E-MAIL NEWSLETTERS | ARCHIVES
SEARCH:     Search Options
 News Home Page
 Nation
 World
 Metro
 Business
 Technology
 Sports
 Style
 Book World
 Post Magazine
 Sunday Arts
 Television
 Weekend
 Columnists
 Comics
 Crosswords
 Entertainment News
 Photo Galleries
 Live Online
 Index
 Education
 Travel
 Health
 Real Estate
 Home & Garden
 Food
 Opinion
 Weather
 Weekly Sections
 News Digest
 Classifieds
 Print Edition
 Archives
 Site Index
Help

At Ground Zero, A Tall Order for The Developer
Larry Silverstein, Determined To Fill a Very Empty Space


"Those who've lost loved ones -- oh, what they've suffered through," says Larry Silverstein. (Helayne Seidman For The Washington Post)


Latest news and updates


E-Mail This Article
Printer-Friendly Version
Subscribe to The Post
By Lynne Duke
Washington Post Staff Writer
Wednesday, November 20, 2002; Page C01

NEW YORK -- Larry A. Silverstein is talking pure lust. He ramps up the comic in his gravelly voice. "Absolute lust," the 71-year-old real estate tycoon says. "Unadulterated lust!"

Inside his posh Fifth Avenue office, he's wistfully remembering those days when he virtually salivated over the biggest prize a real estate developer could win. It was 1987. He'd just dedicated the newly built addition to his growing commercial empire, a 47-story office block called World Trade Center 7, with 2 million square feet of space.

But it felt so small, so "finite," Silverstein says, compared with what towered above: the iconic twin towers, 110 stories high, called World Trade Center 1 and 2. He remembers looking up at those stunning towers and thinking, "My God! This is huge! . . . Ah, someday wouldn't it be incredible to own those as well?"

"They were there, and they were irresistible," he says lustily. And they would become his.

At last, in 2001, Silverstein won the bid to become the leaseholder on the twin towers' 10 million square feet of office space. "Silverstein on Top of the World With the WTC," the New York Daily News blared that July 25. His company began constructing its offices on the 101st floor of WTC 1. It opened temporary offices on the 88th floor. Silverstein spent his days at the towers, meeting and greeting his tenants. With three World Trade Center buildings under his control, Larry A. Silverstein became one of the largest commercial landlords in New York City. Until Sept. 11, 2001.

The Lease of His Worries

Various shots of his 130-foot yacht, taken from different angles, decorate Silverstein's office at Silverstein Properties. A corridor is decorated with gallery-lit portraits of some of the dozen buildings he owns, most on Fifth Avenue. In the conference room, his father, Harry Silverstein, the company's founder, smiles genially from the wall. The walls also are hung with schematics of 7 World Trade Center. The renderings will be publicly unveiled today. Nearly two decades after he built it the first time, Building 7 soon will rise anew.

It is but one step toward Silverstein's larger goal: to regain what he lost on Sept. 11, when terror attacks obliterated the entire 16-acre world trade complex plus several more buildings around it. And his quest to get back as much of his 12 million square feet as possible is at the heart of the economically complicated, emotionally charged and civically challenging question of how to redevelop the Trade Center site, how to revive Lower Manhattan and how to memorialize the nearly 3,000 people who died, including four Silverstein employees.

As a pivotal character in this fraught process, Silverstein has been accused of blatant self-interest, especially when he began talking of rebuilding, rebuilding, rebuilding in the early weeks after the terror attacks. Some families of the dead have set upon him for not embracing their vision of the site's hallowed status. After all, the remains of more than half the dead have not been found and were perhaps scattered as ashes all over the site.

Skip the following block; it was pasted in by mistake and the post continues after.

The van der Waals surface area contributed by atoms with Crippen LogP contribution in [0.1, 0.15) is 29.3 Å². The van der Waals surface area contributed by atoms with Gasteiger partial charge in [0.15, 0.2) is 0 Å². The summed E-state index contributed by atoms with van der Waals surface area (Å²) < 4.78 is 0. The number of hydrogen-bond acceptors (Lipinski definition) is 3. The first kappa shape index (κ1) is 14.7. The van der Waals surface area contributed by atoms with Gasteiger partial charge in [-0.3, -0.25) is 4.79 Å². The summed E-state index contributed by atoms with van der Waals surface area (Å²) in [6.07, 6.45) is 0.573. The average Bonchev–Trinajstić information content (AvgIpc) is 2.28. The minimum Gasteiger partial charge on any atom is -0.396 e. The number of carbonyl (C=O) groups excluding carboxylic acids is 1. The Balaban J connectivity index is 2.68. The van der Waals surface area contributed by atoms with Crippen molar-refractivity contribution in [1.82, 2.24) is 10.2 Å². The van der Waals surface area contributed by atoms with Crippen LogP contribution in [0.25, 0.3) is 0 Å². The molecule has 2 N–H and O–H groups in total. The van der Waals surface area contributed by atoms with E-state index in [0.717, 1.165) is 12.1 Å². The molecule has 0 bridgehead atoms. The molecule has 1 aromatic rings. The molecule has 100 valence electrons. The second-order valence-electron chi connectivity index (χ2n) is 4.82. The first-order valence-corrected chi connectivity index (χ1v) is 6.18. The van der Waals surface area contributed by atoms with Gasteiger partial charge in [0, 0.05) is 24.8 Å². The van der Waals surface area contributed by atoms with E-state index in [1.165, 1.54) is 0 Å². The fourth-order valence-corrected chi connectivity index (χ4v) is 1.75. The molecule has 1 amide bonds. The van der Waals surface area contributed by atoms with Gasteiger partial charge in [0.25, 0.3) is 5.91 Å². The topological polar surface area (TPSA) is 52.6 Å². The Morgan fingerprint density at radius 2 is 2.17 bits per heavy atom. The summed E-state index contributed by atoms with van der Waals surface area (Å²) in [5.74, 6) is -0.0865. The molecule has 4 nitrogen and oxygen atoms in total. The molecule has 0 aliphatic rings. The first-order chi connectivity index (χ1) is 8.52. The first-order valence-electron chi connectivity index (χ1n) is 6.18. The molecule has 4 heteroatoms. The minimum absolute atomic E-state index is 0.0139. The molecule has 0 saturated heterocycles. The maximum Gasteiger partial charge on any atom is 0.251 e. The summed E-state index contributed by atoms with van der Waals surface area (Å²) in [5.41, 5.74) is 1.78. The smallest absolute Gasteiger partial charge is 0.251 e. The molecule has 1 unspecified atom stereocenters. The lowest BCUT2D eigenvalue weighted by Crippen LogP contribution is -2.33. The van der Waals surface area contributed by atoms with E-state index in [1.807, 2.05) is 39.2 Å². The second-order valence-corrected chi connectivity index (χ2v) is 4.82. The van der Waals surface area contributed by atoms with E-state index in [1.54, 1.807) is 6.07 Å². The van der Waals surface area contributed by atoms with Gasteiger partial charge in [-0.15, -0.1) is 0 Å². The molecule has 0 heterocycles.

For many months, Silverstein's interests appeared to be shaping the redevelopment process. When preliminary designs were unveiled over the summer, the dense concentration of 50- and 60-story office blocks atop Ground Zero reflected the singular desire of the city, the state and Silverstein to restore the millions of square feet of office space that were a key revenue stream. In the 2001 privatization of the twin towers, Silverstein leased them from the Port Authority of New York and New Jersey, which owns the land. And Silverstein's 99-year lease obligates him to rebuild what was lost -- if not precisely, then pretty nearly.

But the public and the city's architecture and design community largely pooh-poohed the early designs. New priorities have taken over, guided by the overwhelming demand that whatever is built on Ground Zero be spectacular and grand and visionary. And a new set of designers -- who have been encouraged to be creative -- is at work. Their preliminary drawings are to be unveiled next month.

Silverstein is not the only key player in this complex process, which is being led by the Lower Manhattan Development Corp. But he is important enough to be a spoiler, if he chooses.

For instance, says Marcie Kesner, co-chair of New York New Visions, a planning and design group advising LMDC, "he might be pivotal because he might be the one person holding out."

But Silverstein says the challenge of Lower Manhattan's redevelopment is not just about his interests and his lease.

New York lost 100,000 jobs in the Trade Center area, he says. "It's had a devastating effect on the economy of the city. Lower Manhattan produced $47 billion of gross wages [in 2000]. That's 15 percent of the gross wages of the entire state of New York. . . . The only way you're going to put back that gross-income generation is by putting the jobs back, and the only way to put the jobs back is by putting the buildings back.

"My lease requires me to pay $130 million a year for 99 years. I only have 98 years to go." He laughs, then says seriously, "And my lease obligates me to rebuild. . . . So with the insurance money coming to me, I'm going to take those proceeds and rebuild the Trade Center and fulfill my obligation under the law."